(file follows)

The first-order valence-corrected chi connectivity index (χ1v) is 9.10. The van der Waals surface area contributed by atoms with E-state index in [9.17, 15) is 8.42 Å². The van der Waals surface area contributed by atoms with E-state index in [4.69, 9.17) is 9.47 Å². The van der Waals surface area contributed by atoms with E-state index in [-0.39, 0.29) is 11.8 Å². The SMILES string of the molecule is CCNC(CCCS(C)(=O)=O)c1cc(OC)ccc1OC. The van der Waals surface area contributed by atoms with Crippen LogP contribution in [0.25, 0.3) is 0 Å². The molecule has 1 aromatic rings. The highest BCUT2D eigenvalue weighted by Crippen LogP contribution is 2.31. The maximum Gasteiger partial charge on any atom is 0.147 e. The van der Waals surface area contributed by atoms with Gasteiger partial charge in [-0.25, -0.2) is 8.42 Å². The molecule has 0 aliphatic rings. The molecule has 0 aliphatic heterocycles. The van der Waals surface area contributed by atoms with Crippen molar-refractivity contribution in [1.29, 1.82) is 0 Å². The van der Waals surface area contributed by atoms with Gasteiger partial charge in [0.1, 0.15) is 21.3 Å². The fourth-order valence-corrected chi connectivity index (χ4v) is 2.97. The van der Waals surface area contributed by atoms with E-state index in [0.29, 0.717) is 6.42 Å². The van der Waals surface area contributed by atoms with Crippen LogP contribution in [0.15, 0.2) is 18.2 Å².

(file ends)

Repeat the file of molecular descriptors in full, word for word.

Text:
The first-order valence-corrected chi connectivity index (χ1v) is 9.10. The van der Waals surface area contributed by atoms with E-state index in [9.17, 15) is 8.42 Å². The van der Waals surface area contributed by atoms with E-state index in [4.69, 9.17) is 9.47 Å². The van der Waals surface area contributed by atoms with E-state index in [-0.39, 0.29) is 11.8 Å². The SMILES string of the molecule is CCNC(CCCS(C)(=O)=O)c1cc(OC)ccc1OC. The van der Waals surface area contributed by atoms with Crippen LogP contribution in [0.25, 0.3) is 0 Å². The molecule has 1 aromatic rings. The highest BCUT2D eigenvalue weighted by Crippen LogP contribution is 2.31. The maximum Gasteiger partial charge on any atom is 0.147 e. The van der Waals surface area contributed by atoms with Gasteiger partial charge in [-0.25, -0.2) is 8.42 Å². The molecule has 0 aliphatic rings. The molecule has 0 aliphatic heterocycles. The van der Waals surface area contributed by atoms with Crippen molar-refractivity contribution in [1.29, 1.82) is 0 Å². The van der Waals surface area contributed by atoms with Gasteiger partial charge in [0.1, 0.15) is 21.3 Å². The fourth-order valence-corrected chi connectivity index (χ4v) is 2.97. The van der Waals surface area contributed by atoms with E-state index in [0.29, 0.717) is 6.42 Å². The van der Waals surface area contributed by atoms with Crippen LogP contribution in [0.15, 0.2) is 18.2 Å².